Screaming Circuits: March 2007


Embedded Systems Conference

The conference starts next week and I'm pretty pre-occupied with all the show details. Part of our booth is missing in the tradeshow warehouse but everything else seems to be ready.

Even if the booth doesn't get found, we'll still be there. I'll be dissabointed, but quite frankly, the booth isn't all that special. What more important is the message. What's more important is just letting engineers that we are here to help with difficult problems. All the booth is supposed to is is grab you attention. Not having a booth sturcture, might even be just as effective. Who knows?

I'll also be spending some time looking for new and exciting things for those of you that can't make it to the show. Last year, we saw a lot of robotics and a lot of chips in advanced packages such as .5mm BGAs and little QFNs. Those packages are becomming a lot more common so it's a good thing we assemble a lot of parts in those form-factors.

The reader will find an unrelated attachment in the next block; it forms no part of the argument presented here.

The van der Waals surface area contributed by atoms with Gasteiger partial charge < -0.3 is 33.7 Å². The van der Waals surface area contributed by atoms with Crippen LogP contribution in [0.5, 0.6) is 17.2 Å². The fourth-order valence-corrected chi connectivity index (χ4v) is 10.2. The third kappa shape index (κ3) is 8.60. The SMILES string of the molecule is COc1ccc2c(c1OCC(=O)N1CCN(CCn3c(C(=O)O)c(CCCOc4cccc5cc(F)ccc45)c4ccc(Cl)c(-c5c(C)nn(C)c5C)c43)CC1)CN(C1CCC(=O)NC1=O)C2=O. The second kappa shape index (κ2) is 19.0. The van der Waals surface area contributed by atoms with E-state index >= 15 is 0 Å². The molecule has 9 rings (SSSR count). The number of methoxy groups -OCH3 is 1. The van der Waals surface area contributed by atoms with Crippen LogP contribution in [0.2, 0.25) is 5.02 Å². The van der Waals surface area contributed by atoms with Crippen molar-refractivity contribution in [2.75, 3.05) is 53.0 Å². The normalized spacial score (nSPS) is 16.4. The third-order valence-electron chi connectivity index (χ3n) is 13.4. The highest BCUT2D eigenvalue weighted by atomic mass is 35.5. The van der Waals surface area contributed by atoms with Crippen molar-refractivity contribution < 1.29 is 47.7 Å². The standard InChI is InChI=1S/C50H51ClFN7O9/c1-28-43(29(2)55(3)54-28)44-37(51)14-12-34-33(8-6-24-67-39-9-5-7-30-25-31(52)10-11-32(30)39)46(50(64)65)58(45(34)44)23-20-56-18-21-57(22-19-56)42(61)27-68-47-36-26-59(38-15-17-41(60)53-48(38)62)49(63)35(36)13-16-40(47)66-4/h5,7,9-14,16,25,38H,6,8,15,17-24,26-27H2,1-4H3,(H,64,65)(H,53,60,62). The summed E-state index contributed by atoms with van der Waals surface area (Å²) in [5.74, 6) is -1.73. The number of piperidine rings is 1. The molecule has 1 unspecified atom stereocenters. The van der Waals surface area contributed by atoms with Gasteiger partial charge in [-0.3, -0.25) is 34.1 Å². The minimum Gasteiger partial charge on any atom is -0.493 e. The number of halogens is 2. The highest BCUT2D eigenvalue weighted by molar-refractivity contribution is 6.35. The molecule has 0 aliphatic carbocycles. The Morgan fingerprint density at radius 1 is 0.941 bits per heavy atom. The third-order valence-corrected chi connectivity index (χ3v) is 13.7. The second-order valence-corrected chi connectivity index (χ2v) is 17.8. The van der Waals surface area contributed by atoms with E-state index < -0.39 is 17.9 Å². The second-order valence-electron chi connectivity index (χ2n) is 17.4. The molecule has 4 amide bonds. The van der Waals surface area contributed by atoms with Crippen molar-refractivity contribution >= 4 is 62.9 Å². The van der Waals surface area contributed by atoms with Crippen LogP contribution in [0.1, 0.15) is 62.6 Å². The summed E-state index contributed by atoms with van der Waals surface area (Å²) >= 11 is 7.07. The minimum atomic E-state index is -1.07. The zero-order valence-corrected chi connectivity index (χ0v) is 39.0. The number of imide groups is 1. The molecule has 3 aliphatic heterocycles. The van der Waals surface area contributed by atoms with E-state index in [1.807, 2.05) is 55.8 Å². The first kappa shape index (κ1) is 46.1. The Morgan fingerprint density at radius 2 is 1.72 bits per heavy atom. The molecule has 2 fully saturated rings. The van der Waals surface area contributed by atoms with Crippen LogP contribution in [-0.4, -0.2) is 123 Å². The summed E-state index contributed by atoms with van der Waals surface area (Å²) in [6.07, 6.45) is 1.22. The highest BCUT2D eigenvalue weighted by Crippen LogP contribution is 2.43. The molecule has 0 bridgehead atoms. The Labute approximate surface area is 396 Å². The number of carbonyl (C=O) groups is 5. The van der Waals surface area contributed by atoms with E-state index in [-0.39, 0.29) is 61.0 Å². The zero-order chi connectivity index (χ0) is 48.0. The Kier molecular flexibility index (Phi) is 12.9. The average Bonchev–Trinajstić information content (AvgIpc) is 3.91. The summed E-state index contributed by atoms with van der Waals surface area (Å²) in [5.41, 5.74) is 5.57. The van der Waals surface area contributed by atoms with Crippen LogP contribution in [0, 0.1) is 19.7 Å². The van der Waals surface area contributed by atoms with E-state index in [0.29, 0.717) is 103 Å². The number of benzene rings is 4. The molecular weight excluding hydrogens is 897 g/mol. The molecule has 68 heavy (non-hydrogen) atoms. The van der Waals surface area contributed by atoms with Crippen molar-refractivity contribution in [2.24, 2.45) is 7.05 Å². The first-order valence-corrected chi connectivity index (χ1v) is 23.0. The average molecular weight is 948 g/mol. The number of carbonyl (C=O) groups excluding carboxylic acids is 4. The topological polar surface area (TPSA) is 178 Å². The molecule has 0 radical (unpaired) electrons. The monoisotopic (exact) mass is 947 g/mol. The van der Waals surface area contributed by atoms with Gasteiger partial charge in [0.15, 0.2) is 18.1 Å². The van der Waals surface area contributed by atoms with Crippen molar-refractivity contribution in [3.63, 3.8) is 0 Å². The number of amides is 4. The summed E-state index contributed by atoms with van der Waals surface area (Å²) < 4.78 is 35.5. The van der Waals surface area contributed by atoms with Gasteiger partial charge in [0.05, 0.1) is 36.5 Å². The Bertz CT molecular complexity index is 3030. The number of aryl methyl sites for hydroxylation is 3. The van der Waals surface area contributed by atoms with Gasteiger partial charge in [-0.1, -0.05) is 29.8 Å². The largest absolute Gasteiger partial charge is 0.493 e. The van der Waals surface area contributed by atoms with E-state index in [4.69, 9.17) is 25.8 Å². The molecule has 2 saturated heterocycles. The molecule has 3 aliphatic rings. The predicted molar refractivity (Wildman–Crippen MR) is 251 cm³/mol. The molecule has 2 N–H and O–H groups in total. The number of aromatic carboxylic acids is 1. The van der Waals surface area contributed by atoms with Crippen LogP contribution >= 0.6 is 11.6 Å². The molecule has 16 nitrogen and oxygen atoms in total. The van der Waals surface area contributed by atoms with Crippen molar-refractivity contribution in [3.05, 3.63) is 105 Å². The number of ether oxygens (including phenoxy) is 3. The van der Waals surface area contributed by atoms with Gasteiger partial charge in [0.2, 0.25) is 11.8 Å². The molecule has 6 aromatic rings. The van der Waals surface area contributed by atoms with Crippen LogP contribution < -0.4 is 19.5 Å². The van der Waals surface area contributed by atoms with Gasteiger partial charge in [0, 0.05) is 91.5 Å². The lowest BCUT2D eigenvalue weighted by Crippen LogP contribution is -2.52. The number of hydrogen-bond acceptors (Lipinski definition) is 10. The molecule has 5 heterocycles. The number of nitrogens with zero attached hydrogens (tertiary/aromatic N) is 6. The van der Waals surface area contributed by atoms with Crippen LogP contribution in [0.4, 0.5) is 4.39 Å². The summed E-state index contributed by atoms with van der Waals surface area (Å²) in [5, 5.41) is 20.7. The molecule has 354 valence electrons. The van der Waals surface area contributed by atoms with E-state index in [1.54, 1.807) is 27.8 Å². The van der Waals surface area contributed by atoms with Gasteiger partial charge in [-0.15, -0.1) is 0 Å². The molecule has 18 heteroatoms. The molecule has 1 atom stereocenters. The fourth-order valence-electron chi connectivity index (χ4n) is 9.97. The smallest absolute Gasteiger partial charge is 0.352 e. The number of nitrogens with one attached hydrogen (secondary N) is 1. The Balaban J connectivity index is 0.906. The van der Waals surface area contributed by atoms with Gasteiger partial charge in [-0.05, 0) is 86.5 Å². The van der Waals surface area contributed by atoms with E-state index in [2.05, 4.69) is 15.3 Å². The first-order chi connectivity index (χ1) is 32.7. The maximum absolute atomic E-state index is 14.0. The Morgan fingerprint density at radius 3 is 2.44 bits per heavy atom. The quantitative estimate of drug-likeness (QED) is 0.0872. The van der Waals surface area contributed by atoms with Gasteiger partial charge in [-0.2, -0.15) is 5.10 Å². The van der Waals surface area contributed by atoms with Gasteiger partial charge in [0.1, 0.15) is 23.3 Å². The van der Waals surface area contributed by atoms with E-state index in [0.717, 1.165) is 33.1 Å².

Check back during the week and see if I've found anything really interesting.

Duane Benson

ISO 9000

Until recently, Screaming Circuits had been piggybacking on the ISO certification of parent company Logo90012000gif_2MEC   Northwest. Now, we are certified on our own as Screaming Circuits. This is just one of a number of initiatives we have underway to improve our quality. Our goal is simply to build your boards exactly the way you want them, and get them to you when you want them.

Duane Benson

China RoHS

China_rohs_e_logo We've all talked Euro-RoHS to death over the last year. Well, there's still a lot to learn but a lot has been said. Now we have the China RoHS to figure out and unfortunately it is different enough from the European version that complying with one won't necessarily get you into compliance with the other. What's a BGA to do?

Probably the biggest difference is that, starting on June 1, 2006, the European Union prohibited the banned substances, while beginning March 1, 2007, China just requires labeling of the covered substances. I ran across this FAQ article that gives a pretty good overview. Here's another one from the AeA.

Duane Benson

ESC Silicon Valley